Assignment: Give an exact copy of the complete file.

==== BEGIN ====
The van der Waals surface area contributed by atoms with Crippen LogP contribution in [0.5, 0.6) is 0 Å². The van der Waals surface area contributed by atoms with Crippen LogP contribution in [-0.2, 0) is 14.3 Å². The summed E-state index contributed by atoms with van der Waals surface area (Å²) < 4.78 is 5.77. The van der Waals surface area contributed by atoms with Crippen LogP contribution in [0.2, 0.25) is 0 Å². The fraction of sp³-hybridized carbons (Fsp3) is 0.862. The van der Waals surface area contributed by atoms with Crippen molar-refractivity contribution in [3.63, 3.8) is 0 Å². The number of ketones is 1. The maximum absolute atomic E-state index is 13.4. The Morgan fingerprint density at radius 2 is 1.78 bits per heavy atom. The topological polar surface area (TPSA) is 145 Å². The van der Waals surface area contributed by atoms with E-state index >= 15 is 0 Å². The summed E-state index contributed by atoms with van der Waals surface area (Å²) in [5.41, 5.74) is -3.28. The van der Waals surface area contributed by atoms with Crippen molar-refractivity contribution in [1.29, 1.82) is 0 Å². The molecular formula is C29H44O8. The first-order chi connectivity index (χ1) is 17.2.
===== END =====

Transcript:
The van der Waals surface area contributed by atoms with Crippen LogP contribution in [0.5, 0.6) is 0 Å². The van der Waals surface area contributed by atoms with Crippen LogP contribution in [-0.2, 0) is 14.3 Å². The summed E-state index contributed by atoms with van der Waals surface area (Å²) < 4.78 is 5.77. The van der Waals surface area contributed by atoms with Crippen LogP contribution in [0.2, 0.25) is 0 Å². The fraction of sp³-hybridized carbons (Fsp3) is 0.862. The van der Waals surface area contributed by atoms with Crippen molar-refractivity contribution in [3.63, 3.8) is 0 Å². The number of ketones is 1. The maximum absolute atomic E-state index is 13.4. The Morgan fingerprint density at radius 2 is 1.78 bits per heavy atom. The topological polar surface area (TPSA) is 145 Å². The van der Waals surface area contributed by atoms with E-state index >= 15 is 0 Å². The summed E-state index contributed by atoms with van der Waals surface area (Å²) in [5.41, 5.74) is -3.28. The van der Waals surface area contributed by atoms with Crippen molar-refractivity contribution in [1.29, 1.82) is 0 Å². The molecular formula is C29H44O8. The first-order chi connectivity index (χ1) is 17.2.